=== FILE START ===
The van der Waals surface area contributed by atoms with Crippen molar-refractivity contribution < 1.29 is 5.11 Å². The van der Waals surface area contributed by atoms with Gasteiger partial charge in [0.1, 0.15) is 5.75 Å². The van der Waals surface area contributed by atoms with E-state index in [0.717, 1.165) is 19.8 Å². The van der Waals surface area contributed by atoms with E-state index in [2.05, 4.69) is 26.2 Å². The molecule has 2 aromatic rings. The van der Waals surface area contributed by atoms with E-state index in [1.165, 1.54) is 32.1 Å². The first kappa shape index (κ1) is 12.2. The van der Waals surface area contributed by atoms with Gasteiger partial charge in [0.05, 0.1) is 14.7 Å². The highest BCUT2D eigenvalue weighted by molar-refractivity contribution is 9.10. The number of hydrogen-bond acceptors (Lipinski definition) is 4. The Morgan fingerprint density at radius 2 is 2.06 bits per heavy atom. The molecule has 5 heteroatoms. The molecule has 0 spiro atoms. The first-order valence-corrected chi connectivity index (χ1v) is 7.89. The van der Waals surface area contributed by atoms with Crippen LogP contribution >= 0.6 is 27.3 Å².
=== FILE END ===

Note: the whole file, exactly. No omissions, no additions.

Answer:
The van der Waals surface area contributed by atoms with Crippen molar-refractivity contribution < 1.29 is 5.11 Å². The van der Waals surface area contributed by atoms with Gasteiger partial charge in [0.1, 0.15) is 5.75 Å². The van der Waals surface area contributed by atoms with E-state index in [0.717, 1.165) is 19.8 Å². The van der Waals surface area contributed by atoms with E-state index in [2.05, 4.69) is 26.2 Å². The molecule has 2 aromatic rings. The van der Waals surface area contributed by atoms with E-state index in [1.165, 1.54) is 32.1 Å². The first kappa shape index (κ1) is 12.2. The van der Waals surface area contributed by atoms with Gasteiger partial charge in [0.05, 0.1) is 14.7 Å². The highest BCUT2D eigenvalue weighted by molar-refractivity contribution is 9.10. The number of hydrogen-bond acceptors (Lipinski definition) is 4. The Morgan fingerprint density at radius 2 is 2.06 bits per heavy atom. The molecule has 5 heteroatoms. The molecule has 0 spiro atoms. The first-order valence-corrected chi connectivity index (χ1v) is 7.89. The van der Waals surface area contributed by atoms with Crippen LogP contribution >= 0.6 is 27.3 Å².